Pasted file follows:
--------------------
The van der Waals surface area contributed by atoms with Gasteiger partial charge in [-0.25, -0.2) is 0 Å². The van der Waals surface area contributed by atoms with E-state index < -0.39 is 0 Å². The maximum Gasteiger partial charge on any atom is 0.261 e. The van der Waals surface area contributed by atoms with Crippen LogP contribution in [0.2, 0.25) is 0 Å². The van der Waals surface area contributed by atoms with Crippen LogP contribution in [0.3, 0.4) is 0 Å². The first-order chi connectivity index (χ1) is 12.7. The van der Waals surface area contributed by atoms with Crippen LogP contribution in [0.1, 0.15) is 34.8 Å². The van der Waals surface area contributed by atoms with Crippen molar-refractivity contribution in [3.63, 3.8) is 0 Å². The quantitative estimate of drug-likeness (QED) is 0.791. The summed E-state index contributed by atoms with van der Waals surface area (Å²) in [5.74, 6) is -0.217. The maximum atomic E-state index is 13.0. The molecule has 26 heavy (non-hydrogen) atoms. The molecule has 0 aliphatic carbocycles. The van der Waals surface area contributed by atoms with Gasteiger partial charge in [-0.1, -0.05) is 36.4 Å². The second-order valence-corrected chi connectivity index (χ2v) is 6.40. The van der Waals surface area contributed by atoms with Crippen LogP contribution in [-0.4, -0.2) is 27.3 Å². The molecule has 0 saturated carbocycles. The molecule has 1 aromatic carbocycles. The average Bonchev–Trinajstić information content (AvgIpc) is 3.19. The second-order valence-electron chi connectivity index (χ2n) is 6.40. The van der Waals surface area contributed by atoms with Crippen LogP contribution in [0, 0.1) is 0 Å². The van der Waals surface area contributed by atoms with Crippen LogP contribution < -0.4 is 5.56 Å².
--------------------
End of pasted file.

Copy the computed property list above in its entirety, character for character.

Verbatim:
The van der Waals surface area contributed by atoms with Gasteiger partial charge in [-0.25, -0.2) is 0 Å². The van der Waals surface area contributed by atoms with E-state index < -0.39 is 0 Å². The maximum Gasteiger partial charge on any atom is 0.261 e. The van der Waals surface area contributed by atoms with Crippen LogP contribution in [0.2, 0.25) is 0 Å². The van der Waals surface area contributed by atoms with Crippen LogP contribution in [0.3, 0.4) is 0 Å². The first-order chi connectivity index (χ1) is 12.7. The van der Waals surface area contributed by atoms with Crippen LogP contribution in [0.1, 0.15) is 34.8 Å². The van der Waals surface area contributed by atoms with Crippen molar-refractivity contribution in [3.63, 3.8) is 0 Å². The quantitative estimate of drug-likeness (QED) is 0.791. The summed E-state index contributed by atoms with van der Waals surface area (Å²) in [5.74, 6) is -0.217. The maximum atomic E-state index is 13.0. The molecule has 26 heavy (non-hydrogen) atoms. The molecule has 0 aliphatic carbocycles. The van der Waals surface area contributed by atoms with Gasteiger partial charge in [-0.1, -0.05) is 36.4 Å². The second-order valence-corrected chi connectivity index (χ2v) is 6.40. The van der Waals surface area contributed by atoms with Crippen LogP contribution in [-0.4, -0.2) is 27.3 Å². The molecule has 0 saturated carbocycles. The molecule has 1 aromatic carbocycles. The average Bonchev–Trinajstić information content (AvgIpc) is 3.19. The second-order valence-electron chi connectivity index (χ2n) is 6.40. The van der Waals surface area contributed by atoms with Crippen LogP contribution in [0, 0.1) is 0 Å². The van der Waals surface area contributed by atoms with Crippen LogP contribution < -0.4 is 5.56 Å².